Subsistence through collection of forest produce is integral to the lives of many tribal communities. In Kerala, one tribal man is collecting something that is equally crucial to tribal life: language.
Kandamala Ramachandran (41) has spent a lot of time travelling in the tribal villages of Kerala, collecting the words of five tribal languages to compile them for a dictionary.
Forty-one-year-old Ramachandran who hails from the Kuruma community in Wayanad, has researched the oral languages of the Kuruma, Adiya, Paniya, Kattunayikka and Oorali tribal communities for the past 10 years.
Since 2008, Ramachandran, a farmer, has been working on compiling words of these languages into a dictionary so that younger generations of these communities know the languages. The language is likely to have about 5,000 words will be included in the dictionary.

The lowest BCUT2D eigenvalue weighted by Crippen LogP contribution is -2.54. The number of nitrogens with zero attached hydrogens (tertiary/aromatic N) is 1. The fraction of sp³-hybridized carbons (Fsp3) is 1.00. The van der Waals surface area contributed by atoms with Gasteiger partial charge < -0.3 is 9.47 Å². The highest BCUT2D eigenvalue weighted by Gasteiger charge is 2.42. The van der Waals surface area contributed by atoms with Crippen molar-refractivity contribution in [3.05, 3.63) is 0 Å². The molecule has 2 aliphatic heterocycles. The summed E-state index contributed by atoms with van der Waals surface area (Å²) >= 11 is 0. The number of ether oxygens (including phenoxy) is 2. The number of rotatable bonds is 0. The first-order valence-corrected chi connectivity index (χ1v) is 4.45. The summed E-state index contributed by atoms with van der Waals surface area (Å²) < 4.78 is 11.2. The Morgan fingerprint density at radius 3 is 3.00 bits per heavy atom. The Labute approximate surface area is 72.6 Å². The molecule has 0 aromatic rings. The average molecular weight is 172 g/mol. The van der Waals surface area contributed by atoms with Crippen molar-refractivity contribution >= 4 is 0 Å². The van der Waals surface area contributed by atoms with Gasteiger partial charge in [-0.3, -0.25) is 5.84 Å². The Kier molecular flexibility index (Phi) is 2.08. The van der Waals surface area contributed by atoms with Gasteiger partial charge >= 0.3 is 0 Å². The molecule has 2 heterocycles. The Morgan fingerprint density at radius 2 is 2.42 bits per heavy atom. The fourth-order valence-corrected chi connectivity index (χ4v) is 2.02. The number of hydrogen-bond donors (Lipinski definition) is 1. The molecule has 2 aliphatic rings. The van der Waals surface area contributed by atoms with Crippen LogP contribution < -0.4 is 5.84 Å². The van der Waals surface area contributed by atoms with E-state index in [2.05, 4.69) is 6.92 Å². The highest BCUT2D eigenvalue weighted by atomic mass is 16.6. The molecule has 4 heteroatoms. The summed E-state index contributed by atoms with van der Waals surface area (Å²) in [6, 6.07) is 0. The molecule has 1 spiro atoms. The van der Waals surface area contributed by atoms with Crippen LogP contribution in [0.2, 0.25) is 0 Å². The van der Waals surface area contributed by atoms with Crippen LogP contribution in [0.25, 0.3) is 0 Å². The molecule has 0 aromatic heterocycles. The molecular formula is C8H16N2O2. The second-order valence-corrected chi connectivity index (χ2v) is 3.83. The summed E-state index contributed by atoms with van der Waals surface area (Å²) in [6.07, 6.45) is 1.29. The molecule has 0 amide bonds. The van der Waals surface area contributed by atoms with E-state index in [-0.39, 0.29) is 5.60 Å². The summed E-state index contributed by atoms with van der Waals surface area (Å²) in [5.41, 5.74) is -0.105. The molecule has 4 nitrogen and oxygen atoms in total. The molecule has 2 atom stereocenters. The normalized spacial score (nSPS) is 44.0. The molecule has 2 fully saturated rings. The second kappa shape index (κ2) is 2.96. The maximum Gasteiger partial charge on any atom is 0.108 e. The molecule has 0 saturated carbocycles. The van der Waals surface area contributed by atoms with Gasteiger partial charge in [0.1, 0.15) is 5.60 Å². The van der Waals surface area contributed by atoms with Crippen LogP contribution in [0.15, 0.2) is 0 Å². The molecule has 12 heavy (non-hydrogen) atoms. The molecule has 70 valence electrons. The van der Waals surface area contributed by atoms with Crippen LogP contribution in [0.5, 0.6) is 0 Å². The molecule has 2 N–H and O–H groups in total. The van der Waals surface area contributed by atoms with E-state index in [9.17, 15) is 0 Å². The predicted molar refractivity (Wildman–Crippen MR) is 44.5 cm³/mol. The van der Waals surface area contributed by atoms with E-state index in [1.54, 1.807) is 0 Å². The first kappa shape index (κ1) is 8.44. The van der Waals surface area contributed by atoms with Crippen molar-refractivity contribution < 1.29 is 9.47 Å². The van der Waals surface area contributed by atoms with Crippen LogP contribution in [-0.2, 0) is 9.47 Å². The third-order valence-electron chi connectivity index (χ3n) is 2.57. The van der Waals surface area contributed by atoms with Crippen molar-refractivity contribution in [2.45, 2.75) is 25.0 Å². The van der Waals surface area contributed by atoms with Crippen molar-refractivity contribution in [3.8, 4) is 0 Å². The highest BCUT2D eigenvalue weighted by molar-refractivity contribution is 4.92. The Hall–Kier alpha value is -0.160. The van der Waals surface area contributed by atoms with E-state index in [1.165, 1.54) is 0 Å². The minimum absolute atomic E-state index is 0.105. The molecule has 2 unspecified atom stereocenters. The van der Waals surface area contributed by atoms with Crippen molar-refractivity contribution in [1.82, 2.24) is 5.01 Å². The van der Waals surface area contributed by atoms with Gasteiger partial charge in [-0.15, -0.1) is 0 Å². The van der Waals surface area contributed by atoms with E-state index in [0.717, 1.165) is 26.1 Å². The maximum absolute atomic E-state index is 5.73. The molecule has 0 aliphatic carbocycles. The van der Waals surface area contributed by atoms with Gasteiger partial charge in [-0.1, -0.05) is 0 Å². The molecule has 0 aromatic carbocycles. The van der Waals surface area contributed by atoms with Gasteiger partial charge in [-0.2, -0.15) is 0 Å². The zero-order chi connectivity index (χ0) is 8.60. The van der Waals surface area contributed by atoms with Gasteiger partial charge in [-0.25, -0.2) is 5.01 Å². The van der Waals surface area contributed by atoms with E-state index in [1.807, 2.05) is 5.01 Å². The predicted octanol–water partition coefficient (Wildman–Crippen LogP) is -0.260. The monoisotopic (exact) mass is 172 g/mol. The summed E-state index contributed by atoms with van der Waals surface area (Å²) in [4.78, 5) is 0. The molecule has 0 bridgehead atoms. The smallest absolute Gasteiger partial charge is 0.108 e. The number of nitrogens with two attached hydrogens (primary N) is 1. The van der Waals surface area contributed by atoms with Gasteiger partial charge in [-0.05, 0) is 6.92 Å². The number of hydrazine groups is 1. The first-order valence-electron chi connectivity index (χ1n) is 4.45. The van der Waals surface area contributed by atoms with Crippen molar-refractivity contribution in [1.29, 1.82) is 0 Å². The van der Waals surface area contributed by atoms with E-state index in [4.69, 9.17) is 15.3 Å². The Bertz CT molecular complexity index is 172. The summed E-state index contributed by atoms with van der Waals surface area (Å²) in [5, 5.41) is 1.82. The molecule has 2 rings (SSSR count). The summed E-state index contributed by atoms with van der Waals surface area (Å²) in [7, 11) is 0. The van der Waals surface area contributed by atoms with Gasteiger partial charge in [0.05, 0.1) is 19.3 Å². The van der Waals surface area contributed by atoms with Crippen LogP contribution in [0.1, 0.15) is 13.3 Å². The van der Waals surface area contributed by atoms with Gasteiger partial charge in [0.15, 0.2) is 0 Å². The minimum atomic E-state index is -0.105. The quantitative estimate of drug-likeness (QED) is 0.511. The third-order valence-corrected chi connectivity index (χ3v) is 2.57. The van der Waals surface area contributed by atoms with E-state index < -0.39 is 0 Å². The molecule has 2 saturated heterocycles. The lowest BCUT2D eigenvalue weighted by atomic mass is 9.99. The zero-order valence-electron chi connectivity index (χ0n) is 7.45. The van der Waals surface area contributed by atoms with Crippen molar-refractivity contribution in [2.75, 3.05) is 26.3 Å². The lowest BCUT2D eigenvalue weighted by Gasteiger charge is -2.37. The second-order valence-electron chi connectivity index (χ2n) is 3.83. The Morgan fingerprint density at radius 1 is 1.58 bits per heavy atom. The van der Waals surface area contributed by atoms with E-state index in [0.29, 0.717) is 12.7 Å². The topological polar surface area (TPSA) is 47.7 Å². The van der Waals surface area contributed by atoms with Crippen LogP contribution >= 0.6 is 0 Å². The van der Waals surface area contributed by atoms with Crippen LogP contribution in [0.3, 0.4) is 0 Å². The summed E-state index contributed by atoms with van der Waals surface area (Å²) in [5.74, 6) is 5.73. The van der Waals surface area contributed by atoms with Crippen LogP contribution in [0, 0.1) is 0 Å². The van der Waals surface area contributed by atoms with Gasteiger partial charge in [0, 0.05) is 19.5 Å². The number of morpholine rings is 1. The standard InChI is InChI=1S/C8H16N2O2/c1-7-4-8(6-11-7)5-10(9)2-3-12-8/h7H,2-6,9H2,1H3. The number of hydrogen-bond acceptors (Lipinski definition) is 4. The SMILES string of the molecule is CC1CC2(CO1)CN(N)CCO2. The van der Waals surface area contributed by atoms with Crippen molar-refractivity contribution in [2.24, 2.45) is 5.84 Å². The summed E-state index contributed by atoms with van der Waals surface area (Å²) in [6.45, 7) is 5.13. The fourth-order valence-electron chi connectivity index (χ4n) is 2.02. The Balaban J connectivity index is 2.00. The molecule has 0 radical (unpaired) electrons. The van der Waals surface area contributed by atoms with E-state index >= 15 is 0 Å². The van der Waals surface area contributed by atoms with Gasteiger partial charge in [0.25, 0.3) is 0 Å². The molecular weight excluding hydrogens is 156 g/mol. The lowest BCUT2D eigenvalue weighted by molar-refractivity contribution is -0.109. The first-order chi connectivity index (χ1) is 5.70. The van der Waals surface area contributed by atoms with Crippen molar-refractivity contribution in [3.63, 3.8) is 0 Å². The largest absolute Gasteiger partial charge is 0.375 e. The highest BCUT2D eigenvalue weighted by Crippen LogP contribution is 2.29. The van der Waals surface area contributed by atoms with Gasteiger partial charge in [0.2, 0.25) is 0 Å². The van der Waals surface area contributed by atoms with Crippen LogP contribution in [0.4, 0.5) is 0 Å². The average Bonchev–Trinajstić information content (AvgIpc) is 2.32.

“Tribals have a valuable culture and heritage. It is not easy to save everything from extinction, but would like to do what I can,” Ramachandran told The News Minute.
He needs two more months to complete the 2,000-page dictionary. “I have been working on it for the past 16 years. After it’s completed, it will need to be edited by scholars. Only then will I think about publishing it.”
Ramachandran, used to write poetry and tried his hand at other literature in his college. Sixteen years ago, film critic OK Johny inspired him to write something for his community. “Most of our traditional practices, food and dress customs have vanished. This is my humble effort to save some of our languages,” Ramachandran said.